growing minds project

Growing Minds is an ambitious, collaborative project, bringing together experienced organisations and tried-and-tested interventions to improve school readiness and support young children’s life chances. Oxfordshire Community Foundation created the Growing Minds project, launching it in Littlemore and Berinsfield, two income-deprived communities in Oxfordshire, in January 2020, and working with 277 families in these two areas by April 2022.

Growing Minds is delivered by established local service providers from education, health and family support. In April 2022, the leadership of Growing Minds was taken on by a partnership of third sector organisations who were involved from the start: Peeple, Home-Start Oxford and the Berin Centre. Growing Minds was made possible by Our Common Good and is supported by a consortium of donors.

Growing Mind’s birth to school pathway illustrates the joined-up approach to working with families with babies and children under five. It includes:

  • 60 free book for each child to keep, delivered once a month from birth to age five, via the Dolly Parton Imagination Library. This has helped not only to engage new families, but to support their confidence and enjoyment in sharing books. All families surveyed reported doing this on a weekly or daily basis. Growing Minds families had received a total of 3,533 Imagination Library books by April 2022.
     
  • Sharing initial information with families via people and services that they already have contact with, such as midwives, birth registrars, nursery nurses and health visitors.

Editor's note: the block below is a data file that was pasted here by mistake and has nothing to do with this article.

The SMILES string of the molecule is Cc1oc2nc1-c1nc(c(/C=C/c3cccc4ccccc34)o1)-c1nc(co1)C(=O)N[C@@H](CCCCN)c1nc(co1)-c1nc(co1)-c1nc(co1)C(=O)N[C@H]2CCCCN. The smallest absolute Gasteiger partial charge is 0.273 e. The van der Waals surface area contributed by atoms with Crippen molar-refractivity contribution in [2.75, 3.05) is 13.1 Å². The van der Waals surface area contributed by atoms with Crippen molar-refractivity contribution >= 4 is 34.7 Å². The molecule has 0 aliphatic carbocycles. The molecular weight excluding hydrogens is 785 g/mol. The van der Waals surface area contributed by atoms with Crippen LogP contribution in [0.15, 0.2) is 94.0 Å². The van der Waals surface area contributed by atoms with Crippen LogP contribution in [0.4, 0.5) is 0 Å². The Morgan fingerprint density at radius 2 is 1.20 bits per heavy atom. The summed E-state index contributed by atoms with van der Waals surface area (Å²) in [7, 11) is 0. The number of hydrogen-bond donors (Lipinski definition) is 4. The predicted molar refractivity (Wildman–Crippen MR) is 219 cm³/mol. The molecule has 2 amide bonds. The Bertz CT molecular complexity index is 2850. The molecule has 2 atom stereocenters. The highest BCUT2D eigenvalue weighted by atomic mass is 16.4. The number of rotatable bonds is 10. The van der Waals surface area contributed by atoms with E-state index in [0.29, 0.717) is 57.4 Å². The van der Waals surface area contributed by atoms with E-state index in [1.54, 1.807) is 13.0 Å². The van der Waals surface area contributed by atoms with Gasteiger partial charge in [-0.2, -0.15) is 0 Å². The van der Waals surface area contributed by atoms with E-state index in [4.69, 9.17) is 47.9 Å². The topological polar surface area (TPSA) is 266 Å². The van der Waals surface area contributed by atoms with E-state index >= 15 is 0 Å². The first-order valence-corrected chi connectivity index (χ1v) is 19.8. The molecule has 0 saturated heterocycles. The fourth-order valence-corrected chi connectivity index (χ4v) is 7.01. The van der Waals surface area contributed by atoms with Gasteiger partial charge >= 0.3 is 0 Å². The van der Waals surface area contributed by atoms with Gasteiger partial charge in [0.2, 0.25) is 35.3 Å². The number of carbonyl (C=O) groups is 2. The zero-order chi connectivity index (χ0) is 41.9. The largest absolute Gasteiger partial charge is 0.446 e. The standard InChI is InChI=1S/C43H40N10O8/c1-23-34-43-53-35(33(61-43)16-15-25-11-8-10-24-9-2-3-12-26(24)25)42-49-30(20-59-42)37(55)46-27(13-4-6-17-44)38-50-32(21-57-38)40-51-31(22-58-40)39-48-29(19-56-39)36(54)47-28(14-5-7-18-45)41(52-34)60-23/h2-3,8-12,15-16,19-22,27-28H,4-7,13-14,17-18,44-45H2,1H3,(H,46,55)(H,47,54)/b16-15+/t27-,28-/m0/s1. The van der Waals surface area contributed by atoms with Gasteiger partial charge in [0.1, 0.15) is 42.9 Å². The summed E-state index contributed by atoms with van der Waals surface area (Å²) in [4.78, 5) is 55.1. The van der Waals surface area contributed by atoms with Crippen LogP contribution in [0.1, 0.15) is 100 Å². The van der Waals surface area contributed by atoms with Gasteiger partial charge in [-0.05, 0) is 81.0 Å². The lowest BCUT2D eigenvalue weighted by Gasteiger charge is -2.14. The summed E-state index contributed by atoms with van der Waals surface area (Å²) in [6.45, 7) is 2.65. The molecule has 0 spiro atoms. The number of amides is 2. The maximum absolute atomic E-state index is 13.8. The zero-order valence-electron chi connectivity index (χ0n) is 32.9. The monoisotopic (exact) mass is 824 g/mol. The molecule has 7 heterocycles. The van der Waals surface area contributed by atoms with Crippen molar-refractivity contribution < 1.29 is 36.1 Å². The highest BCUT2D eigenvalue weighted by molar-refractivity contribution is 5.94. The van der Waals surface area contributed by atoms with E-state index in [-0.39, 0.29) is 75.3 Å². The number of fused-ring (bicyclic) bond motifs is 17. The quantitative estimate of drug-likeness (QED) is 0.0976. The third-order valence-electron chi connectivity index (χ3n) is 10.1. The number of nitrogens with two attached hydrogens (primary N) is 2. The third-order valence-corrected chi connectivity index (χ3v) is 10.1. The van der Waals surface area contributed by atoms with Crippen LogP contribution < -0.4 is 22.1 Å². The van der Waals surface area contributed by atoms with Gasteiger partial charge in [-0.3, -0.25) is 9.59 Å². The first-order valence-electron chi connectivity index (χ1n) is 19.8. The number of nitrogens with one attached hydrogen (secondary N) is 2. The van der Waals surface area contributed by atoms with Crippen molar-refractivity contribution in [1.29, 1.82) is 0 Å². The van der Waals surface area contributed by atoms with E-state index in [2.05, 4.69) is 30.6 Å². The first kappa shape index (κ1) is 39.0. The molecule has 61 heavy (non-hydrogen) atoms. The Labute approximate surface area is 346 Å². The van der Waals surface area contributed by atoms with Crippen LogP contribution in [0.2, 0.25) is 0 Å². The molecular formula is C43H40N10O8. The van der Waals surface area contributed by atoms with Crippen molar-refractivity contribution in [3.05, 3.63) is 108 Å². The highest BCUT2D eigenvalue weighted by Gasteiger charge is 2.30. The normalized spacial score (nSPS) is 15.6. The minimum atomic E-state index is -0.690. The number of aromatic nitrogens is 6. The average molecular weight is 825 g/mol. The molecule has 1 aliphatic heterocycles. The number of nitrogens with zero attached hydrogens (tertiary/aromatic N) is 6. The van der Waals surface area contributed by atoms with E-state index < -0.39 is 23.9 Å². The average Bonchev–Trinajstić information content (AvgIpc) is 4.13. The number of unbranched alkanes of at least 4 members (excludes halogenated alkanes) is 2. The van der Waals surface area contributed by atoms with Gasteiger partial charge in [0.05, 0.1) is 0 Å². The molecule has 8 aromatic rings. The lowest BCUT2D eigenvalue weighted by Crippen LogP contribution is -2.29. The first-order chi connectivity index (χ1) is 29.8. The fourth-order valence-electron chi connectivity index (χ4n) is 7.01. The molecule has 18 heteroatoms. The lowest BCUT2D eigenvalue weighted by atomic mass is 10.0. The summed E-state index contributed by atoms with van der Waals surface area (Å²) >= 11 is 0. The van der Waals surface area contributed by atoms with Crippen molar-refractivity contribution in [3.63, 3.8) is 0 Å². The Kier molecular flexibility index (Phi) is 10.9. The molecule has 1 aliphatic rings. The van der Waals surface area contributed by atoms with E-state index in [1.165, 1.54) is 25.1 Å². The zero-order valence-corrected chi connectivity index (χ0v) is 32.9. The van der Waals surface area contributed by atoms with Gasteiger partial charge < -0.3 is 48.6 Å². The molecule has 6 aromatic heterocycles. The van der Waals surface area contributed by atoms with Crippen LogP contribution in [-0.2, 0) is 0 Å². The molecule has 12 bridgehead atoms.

• Developing responsive and flexible relationships with families, ensuring that their most urgent and basic needs are focused on first. The extraordinary pressures that families have faced during the pandemic led to an increased need for both financial and mental health support. HomeStart Oxford visit families at home and develop trusting relationships, offering practical support, as well as signposting them to specialist support services and/or other community groups.
     
  • Peep Learning Together sessions – incorporated into groups, home visits and/or Stay and Play sessions, for parents and carers with their babies or young children. The Peep sessions share information and ideas with families that support their child’s learning in day-to-day life. 92% of the parents surveyed reported doing more things with their child that they learned about in the sessions, and 91% felt more confident supporting their child’s learning and development after attending groups. Another important aspect is the further strengthening of relationships – with practitioners in their local communities where sessions are held (such as the Family Centre/ Hub, church, pre-school and school, which can include transition/ school-ready sessions), and also with other families, providing on-going friendship and support for each other.
     
  • Staying in touch between face-to-face sessions, via online newsletters, WhatsApp groups and a closed Growing Minds Facebook group for each area.

using the growing minds model in other areas

The model could also be rolled out in other areas of Oxfordshire and beyond. The flexible and collaborative approach has enabled the project to adapt to the various challenges of the pandemic and social distancing.

The key elements that would enable it to successfully be used elsewhere are:

  • A preventative, early intervention approach – conversations starting at or before birth, and sharing tangible resources
  • Evidence-based interventions – Imagination Library books, Peep Learning Together groups, one-to-one support for more intensive or tailored assistance when required
  • A collaborative, local community, partnership approach – building on and extending existing relationships with and between services, professionals and families, from birth.

You can read more on the Growing Minds page of the Oxfordshire Community Foundation website.